Many studies of Pavlovian conditioning have demonstrated that conditioned behavior can be eliminated when previously established relations between stimuli are severed. This extinction process has been extremely important for the development of learning theories and, more recently, for delineating the neurobiological mechanisms that underlie memory. A key finding from behavioral studies of extinction is that extinction eliminates behavior without eliminating the original memory; extinguished behavior often returns with time or with a return to the context in which the original learning occurred. This persistence of the original memory after extinction creates a challenge for clinical applications that use extinction as part of a treatment intervention. Consequently, a goal of recent neurobiological research on extinction is to identify potential pharmacological targets that may result in persistent extinction. Drugs that promote epigenetic changes are particularly promising because they can result in a long-term molecular signal that, combined with the appropriate behavioral treatment, can cause persistent changes in behavior induced by extinction. I will review some of these findings and describe the ways in which extinction enhancing drugs can impact behavior and brain function.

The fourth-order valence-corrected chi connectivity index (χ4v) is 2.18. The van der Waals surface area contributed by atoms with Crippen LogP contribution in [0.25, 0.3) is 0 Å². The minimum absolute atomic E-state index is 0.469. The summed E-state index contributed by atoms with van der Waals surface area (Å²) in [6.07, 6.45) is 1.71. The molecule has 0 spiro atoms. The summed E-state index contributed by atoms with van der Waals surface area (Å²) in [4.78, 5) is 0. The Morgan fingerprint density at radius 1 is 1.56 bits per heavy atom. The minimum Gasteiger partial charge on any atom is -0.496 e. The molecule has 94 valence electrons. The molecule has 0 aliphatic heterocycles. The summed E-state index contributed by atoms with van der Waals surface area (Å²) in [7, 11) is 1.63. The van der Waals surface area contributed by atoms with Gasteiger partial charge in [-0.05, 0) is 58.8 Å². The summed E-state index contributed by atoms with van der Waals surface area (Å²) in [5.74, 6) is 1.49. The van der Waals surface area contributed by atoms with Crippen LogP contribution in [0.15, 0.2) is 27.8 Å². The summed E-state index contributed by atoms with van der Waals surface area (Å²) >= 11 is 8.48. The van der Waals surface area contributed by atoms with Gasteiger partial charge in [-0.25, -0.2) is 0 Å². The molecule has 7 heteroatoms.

Review K. Matthew Lattal’s biographical statement.